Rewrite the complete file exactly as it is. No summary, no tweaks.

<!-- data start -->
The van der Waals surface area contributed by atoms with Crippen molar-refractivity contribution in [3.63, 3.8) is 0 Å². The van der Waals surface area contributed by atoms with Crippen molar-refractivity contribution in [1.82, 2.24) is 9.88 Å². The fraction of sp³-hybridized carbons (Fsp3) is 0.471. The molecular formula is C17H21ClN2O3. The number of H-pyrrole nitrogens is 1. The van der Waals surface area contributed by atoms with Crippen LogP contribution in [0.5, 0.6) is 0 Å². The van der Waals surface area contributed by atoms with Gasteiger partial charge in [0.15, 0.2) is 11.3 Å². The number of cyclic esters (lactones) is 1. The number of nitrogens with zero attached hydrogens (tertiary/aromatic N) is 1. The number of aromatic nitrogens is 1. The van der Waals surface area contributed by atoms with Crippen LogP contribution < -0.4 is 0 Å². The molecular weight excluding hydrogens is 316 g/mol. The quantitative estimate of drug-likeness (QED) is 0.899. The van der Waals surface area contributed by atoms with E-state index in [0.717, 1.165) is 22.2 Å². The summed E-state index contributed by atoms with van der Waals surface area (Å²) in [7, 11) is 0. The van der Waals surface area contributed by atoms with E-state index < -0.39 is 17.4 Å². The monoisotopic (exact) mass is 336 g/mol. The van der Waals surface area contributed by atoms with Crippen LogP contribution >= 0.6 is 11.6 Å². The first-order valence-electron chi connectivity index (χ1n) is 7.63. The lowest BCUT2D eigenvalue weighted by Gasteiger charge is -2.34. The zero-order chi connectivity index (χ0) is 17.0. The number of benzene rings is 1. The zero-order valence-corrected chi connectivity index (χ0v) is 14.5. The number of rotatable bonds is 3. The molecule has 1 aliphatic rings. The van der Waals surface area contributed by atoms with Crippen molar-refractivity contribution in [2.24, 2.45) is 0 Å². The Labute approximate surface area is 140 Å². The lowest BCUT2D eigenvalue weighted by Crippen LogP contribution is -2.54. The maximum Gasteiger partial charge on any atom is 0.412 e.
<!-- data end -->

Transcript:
The van der Waals surface area contributed by atoms with Crippen molar-refractivity contribution in [3.63, 3.8) is 0 Å². The van der Waals surface area contributed by atoms with Crippen molar-refractivity contribution in [1.82, 2.24) is 9.88 Å². The fraction of sp³-hybridized carbons (Fsp3) is 0.471. The molecular formula is C17H21ClN2O3. The number of H-pyrrole nitrogens is 1. The van der Waals surface area contributed by atoms with Crippen LogP contribution in [0.5, 0.6) is 0 Å². The van der Waals surface area contributed by atoms with Gasteiger partial charge in [0.15, 0.2) is 11.3 Å². The number of cyclic esters (lactones) is 1. The number of nitrogens with zero attached hydrogens (tertiary/aromatic N) is 1. The number of aromatic nitrogens is 1. The van der Waals surface area contributed by atoms with Crippen LogP contribution < -0.4 is 0 Å². The molecular weight excluding hydrogens is 316 g/mol. The quantitative estimate of drug-likeness (QED) is 0.899. The van der Waals surface area contributed by atoms with E-state index in [0.717, 1.165) is 22.2 Å². The summed E-state index contributed by atoms with van der Waals surface area (Å²) in [7, 11) is 0. The van der Waals surface area contributed by atoms with E-state index < -0.39 is 17.4 Å². The monoisotopic (exact) mass is 336 g/mol. The van der Waals surface area contributed by atoms with Crippen LogP contribution >= 0.6 is 11.6 Å². The first-order valence-electron chi connectivity index (χ1n) is 7.63. The lowest BCUT2D eigenvalue weighted by Gasteiger charge is -2.34. The zero-order chi connectivity index (χ0) is 17.0. The number of benzene rings is 1. The zero-order valence-corrected chi connectivity index (χ0v) is 14.5. The number of rotatable bonds is 3. The molecule has 1 aliphatic rings. The van der Waals surface area contributed by atoms with Crippen molar-refractivity contribution in [2.24, 2.45) is 0 Å². The Labute approximate surface area is 140 Å². The lowest BCUT2D eigenvalue weighted by Crippen LogP contribution is -2.54. The maximum Gasteiger partial charge on any atom is 0.412 e.